Iowa caucuses not as important as thought

Lauri Hoedl, Reporter

On Tuesday, Feb. 1, over 350,000 Iowans came to caucus, but how much do the results actually matter? They really don’t.

Caucuses are a system of voting where a group of voters meet and gather by their candidate of choice and they take verbal or paper ballots to determine the candidates and number of delegates.

The Iowa caucuses have a history of predicting the wrong candidates and do not have the influence they’re thought to have on the national elections because of their small percentage of electoral votes.

The polls from before the caucus showed Donald Trump beating Ted Cruz by up to 50 percent more, but in the 2016 Iowa caucuses Cruz beat Trump by 3.4 percent.

Even after Trump’s loss in Iowa, he came back in the New Hampshire primary and won 35.1 percent of the votes, versus Cruz’s 11.6 percent.

As few as four weeks ago, CNN showed Hilary Clinton dominating Bernie Sanders 54-36, while at the Iowa caucuses Clinton won by only .3 percent.

In the New Hampshire primary Sanders won 13 delegates, while Clinton only won nine.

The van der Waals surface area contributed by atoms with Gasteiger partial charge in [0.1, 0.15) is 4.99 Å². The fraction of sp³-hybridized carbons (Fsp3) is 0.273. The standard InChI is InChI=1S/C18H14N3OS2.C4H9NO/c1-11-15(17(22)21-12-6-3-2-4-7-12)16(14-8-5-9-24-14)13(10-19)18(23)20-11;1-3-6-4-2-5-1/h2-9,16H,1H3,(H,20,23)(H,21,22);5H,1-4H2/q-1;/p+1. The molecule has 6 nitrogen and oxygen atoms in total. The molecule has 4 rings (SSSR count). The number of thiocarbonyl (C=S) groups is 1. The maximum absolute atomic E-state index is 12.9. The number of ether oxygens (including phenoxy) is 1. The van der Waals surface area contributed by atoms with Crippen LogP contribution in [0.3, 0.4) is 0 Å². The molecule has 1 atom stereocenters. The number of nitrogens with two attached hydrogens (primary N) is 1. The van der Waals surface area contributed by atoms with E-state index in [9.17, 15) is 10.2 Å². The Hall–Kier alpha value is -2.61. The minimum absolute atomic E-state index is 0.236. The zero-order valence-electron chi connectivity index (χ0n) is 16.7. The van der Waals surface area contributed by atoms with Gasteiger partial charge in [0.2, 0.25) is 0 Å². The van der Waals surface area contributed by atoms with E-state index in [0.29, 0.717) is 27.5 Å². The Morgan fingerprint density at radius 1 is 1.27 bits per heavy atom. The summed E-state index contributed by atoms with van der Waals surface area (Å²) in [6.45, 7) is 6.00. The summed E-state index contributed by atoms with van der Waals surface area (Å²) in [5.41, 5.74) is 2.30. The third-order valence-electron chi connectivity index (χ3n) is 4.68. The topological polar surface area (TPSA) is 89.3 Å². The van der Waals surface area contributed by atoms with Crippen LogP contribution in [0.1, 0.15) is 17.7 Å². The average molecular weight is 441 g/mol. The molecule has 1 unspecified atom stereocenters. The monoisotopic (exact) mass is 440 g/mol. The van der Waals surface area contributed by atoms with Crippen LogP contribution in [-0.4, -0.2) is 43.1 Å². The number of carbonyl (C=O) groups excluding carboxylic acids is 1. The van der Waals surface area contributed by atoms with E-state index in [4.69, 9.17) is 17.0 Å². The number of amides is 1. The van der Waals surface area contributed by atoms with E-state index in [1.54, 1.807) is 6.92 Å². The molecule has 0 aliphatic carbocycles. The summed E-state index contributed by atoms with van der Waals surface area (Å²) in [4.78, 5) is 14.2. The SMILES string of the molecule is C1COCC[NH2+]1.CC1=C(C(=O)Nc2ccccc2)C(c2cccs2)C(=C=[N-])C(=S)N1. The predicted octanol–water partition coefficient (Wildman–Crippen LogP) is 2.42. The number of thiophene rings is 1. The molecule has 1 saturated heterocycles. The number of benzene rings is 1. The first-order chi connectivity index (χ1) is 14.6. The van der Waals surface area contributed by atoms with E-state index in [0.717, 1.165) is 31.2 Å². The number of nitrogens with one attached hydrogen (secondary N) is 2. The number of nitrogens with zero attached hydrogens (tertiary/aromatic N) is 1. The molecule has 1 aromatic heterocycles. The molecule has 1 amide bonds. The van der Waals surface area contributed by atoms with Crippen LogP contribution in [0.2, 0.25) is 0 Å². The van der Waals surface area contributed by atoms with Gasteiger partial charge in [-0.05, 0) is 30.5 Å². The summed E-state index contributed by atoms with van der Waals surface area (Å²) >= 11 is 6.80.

This demonstrates how much voters’ opinions and choices can fluctuate over such little time and depending on their location.

A state such as Iowa has a very different population than many states because it is rural, conservative, and has a large evangelical population.

Iowa isn’t a typical state; therefore, their polls turn out very different than the average state’s would.

Since the success rate is so low, candidates are putting too much time and effort in a state that is not known for predicting the final candidates and altering their appearance to appeal to the specific Iowan crowds.

Studies show that in past Iowa caucuses the percentage of winners that actually became the final candidates is very low and unpredictable.

Without including the unopposed candidates the republican prediction rate since 1976 is 42 percent.

Because the Iowa caucuses are first, they get the most attention, but the order of primaries and caucuses has no real meaning.

The New Hampshire primary has a better record of nominating the future candidates than Iowa.

The point of the caucus isn’t exactly to predict the future candidates; it’s for voters to be heard, but it is often perceived as a reliable source of representation for the future.

Voters should not be influenced by the caucuses or primaries. Many candidates that have lost the first few have made come backs and candidates that have won, have ended up dropping out.

Until at least 10 electoral events have happened, there is no clear view of the results.

The Iowa caucuses are a great way to get involved and prepare for the elections, but other than boosting excitement and participation, they are useless.